Turning down an invite to the Randy Newman taping would be sacrilege. The old-timey pianist put on a stellar set at the new venue. The floating stage, manually tuned speakers and horseshoe shaped theater made for an unforgettable sound. Everywhere I strolled in the mezzanine, Newman was right there with me. The sound was so crisp and clean I felt I was wearing headphones throughout.
Better still, I was lucky enough to witness the Mecca of live music. In addition to a significantly older and musically wise brother, ACL is responsible for my appreciation of music. To see the bread and butter of the show live—the soft red and blue lighting, paper Austin skyline, and gentle transitions—is like seeing the pyramids for the first time. When I'm told the swanky suites are $25,000 a year to sponsor, I wish I had the money to do it. This show has done that much for me as a listener.
Above the mezzanine and on the third floor is a gallery devoted to the late Jim Marshall. Due to a Jack Daniels sponsor, his photographs have been manipulated some. The focus had turned from the subject (Keith Richards, Janis Joplin, Greg Allman) to the product (a bottle of Jack). Nonetheless, the photos are breathtakingly good, all the better given that they were taken well before the digital age of shooting ten thousand photos and picking two you like.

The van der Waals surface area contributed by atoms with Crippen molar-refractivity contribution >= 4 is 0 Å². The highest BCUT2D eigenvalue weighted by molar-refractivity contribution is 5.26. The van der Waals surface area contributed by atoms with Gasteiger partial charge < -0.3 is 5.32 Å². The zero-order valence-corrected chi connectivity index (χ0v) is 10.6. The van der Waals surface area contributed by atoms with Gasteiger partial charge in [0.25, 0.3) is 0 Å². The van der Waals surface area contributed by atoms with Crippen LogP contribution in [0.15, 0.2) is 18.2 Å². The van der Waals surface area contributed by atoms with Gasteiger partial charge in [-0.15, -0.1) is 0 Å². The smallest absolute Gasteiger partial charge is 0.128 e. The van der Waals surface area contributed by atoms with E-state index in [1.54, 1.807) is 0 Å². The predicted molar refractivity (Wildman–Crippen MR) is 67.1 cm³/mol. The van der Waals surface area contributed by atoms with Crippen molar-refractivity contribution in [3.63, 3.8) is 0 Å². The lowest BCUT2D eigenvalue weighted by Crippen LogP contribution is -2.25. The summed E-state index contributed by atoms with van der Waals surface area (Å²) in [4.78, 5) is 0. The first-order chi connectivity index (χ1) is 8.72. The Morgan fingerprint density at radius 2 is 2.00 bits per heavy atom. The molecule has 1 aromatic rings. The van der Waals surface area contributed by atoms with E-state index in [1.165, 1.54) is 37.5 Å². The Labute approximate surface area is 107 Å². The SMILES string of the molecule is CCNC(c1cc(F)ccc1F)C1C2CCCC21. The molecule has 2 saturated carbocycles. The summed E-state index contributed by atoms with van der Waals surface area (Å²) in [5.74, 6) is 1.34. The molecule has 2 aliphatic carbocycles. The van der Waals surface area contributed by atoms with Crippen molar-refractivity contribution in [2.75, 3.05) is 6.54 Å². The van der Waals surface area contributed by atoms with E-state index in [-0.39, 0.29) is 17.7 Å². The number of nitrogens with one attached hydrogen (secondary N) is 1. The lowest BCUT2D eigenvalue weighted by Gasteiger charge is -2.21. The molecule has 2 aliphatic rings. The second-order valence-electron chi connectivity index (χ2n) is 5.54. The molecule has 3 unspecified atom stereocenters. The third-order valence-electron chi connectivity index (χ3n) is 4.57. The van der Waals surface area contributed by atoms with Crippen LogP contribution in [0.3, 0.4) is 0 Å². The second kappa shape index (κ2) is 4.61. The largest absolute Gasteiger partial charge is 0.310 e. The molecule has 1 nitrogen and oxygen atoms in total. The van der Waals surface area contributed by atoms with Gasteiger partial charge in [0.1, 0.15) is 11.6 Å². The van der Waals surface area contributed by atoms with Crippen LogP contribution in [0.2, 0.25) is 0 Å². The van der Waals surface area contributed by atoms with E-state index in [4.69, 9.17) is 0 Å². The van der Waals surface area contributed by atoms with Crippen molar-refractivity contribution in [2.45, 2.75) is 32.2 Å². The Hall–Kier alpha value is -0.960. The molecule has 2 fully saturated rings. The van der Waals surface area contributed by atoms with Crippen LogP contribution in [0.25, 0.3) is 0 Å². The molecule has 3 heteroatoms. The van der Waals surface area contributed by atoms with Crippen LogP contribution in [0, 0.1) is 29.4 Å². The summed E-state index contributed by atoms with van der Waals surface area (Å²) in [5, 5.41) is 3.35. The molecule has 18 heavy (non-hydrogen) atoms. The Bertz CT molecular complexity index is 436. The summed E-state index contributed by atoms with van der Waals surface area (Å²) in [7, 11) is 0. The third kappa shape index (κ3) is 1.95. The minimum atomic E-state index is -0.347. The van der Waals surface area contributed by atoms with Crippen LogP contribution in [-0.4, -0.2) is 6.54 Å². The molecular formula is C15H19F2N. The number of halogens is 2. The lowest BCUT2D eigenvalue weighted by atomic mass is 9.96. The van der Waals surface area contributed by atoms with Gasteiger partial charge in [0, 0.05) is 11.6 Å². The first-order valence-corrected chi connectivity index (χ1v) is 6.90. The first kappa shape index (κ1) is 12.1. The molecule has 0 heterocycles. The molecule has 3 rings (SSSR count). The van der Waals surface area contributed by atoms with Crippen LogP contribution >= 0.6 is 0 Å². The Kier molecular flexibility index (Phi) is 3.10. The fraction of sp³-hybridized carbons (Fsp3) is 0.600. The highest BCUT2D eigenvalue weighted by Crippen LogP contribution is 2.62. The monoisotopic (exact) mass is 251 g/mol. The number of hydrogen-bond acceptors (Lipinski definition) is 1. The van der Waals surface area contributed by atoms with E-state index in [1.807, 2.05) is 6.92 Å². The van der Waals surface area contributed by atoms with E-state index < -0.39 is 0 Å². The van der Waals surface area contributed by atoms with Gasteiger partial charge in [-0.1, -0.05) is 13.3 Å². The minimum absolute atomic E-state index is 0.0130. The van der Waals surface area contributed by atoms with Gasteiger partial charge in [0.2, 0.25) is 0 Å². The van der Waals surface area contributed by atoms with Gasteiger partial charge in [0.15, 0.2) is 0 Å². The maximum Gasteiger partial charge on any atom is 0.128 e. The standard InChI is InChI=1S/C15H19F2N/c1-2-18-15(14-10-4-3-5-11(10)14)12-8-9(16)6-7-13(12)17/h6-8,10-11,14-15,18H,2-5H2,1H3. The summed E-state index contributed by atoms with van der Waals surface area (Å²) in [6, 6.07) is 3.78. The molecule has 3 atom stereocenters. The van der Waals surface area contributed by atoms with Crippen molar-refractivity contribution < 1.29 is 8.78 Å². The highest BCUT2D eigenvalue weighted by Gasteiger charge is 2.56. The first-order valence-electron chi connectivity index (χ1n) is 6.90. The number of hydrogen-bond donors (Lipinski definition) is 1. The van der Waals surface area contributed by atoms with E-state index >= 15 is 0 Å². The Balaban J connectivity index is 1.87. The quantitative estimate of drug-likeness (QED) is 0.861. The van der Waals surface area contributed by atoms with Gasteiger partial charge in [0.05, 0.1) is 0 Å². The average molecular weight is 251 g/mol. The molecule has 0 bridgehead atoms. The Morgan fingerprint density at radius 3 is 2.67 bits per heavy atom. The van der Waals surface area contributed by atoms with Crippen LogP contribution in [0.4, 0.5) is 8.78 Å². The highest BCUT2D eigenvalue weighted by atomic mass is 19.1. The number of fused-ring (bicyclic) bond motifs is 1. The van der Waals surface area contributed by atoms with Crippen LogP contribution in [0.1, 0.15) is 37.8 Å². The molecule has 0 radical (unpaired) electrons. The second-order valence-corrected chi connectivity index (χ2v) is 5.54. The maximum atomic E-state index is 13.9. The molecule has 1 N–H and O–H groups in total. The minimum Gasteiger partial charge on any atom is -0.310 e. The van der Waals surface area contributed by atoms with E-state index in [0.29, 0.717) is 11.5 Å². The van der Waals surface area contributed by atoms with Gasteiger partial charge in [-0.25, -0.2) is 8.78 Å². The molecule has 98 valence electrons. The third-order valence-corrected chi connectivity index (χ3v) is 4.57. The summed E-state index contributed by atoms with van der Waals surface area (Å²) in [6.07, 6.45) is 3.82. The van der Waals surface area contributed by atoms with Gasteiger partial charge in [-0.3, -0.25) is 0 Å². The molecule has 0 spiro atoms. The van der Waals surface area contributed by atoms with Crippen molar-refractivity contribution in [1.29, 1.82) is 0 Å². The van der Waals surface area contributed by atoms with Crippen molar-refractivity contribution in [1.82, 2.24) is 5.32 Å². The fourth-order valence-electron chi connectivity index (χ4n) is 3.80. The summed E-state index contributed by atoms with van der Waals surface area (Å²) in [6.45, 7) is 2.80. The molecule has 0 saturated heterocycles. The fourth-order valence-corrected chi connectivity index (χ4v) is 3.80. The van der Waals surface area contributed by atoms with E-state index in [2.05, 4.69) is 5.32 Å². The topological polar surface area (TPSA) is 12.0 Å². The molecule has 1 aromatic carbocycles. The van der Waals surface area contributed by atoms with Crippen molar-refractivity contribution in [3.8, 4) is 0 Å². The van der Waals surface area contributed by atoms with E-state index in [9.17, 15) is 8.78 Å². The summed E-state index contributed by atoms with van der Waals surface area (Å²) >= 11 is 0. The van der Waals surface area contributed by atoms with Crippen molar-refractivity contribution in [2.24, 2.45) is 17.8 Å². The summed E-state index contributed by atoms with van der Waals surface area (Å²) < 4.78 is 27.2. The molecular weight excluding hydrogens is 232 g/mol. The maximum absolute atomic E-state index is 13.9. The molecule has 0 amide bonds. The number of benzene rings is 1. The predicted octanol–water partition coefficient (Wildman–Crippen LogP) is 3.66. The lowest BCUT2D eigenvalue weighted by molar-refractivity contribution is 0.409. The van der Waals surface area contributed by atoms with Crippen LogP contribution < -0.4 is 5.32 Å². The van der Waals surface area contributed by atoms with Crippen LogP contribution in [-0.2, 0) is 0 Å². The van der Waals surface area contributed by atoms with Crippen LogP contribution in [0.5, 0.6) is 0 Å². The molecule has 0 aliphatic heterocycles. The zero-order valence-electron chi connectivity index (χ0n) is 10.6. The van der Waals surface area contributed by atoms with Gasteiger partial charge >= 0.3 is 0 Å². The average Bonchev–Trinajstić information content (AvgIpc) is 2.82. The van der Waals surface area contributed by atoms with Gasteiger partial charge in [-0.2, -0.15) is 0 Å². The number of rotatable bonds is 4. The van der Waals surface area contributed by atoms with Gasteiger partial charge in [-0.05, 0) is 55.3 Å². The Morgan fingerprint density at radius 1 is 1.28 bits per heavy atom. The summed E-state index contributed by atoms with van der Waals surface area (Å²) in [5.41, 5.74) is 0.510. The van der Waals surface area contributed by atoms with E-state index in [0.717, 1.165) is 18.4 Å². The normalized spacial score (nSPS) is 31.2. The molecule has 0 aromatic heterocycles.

(Image: Longtime KLRU photographer Scott Newton's impressive work was on display as well.)
Marshall was a master of timing and intimacy and while you may not recognize the name, you've certainly seen his work (especially this shot). It's the perfect ending to a lovely weekend. My ears are ringing, my eyes are busy, and I can still taste the mac and chile I had an hour ago. ACL, you've done it again, you model festival you.